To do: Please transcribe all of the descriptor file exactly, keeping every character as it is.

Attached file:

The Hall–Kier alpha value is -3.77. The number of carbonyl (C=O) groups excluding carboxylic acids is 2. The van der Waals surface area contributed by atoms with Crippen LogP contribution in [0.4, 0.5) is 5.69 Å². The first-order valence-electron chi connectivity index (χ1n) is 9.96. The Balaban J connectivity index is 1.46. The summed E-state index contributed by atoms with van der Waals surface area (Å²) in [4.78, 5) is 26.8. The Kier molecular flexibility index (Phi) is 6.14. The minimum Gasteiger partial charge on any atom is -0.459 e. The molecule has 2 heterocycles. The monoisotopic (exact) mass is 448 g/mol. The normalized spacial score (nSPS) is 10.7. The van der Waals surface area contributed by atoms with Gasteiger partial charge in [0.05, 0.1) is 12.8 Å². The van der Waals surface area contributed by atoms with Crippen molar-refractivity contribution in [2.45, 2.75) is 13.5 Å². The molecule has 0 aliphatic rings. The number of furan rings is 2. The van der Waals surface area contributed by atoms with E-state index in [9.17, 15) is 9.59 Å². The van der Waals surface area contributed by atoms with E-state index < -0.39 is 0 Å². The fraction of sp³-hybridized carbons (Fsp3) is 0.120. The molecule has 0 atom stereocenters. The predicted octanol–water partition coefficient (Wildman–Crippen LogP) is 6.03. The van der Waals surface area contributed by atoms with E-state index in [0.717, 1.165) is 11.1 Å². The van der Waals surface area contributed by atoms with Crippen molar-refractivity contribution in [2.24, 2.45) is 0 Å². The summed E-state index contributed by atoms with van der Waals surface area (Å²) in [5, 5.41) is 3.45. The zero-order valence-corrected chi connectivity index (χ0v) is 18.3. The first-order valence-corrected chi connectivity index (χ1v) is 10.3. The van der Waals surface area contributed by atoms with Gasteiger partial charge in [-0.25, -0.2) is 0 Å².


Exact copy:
The Hall–Kier alpha value is -3.77. The number of carbonyl (C=O) groups excluding carboxylic acids is 2. The van der Waals surface area contributed by atoms with Crippen LogP contribution in [0.4, 0.5) is 5.69 Å². The first-order valence-electron chi connectivity index (χ1n) is 9.96. The Balaban J connectivity index is 1.46. The summed E-state index contributed by atoms with van der Waals surface area (Å²) in [4.78, 5) is 26.8. The Kier molecular flexibility index (Phi) is 6.14. The minimum Gasteiger partial charge on any atom is -0.459 e. The molecule has 2 heterocycles. The monoisotopic (exact) mass is 448 g/mol. The normalized spacial score (nSPS) is 10.7. The van der Waals surface area contributed by atoms with Gasteiger partial charge in [0.05, 0.1) is 12.8 Å². The van der Waals surface area contributed by atoms with Crippen molar-refractivity contribution in [2.45, 2.75) is 13.5 Å². The molecule has 0 aliphatic rings. The number of furan rings is 2. The van der Waals surface area contributed by atoms with E-state index in [9.17, 15) is 9.59 Å². The van der Waals surface area contributed by atoms with E-state index < -0.39 is 0 Å². The fraction of sp³-hybridized carbons (Fsp3) is 0.120. The molecule has 0 atom stereocenters. The predicted octanol–water partition coefficient (Wildman–Crippen LogP) is 6.03. The van der Waals surface area contributed by atoms with E-state index in [0.717, 1.165) is 11.1 Å². The van der Waals surface area contributed by atoms with Crippen molar-refractivity contribution in [2.24, 2.45) is 0 Å². The summed E-state index contributed by atoms with van der Waals surface area (Å²) in [5, 5.41) is 3.45. The zero-order valence-corrected chi connectivity index (χ0v) is 18.3. The first-order valence-corrected chi connectivity index (χ1v) is 10.3. The van der Waals surface area contributed by atoms with Gasteiger partial charge in [-0.25, -0.2) is 0 Å².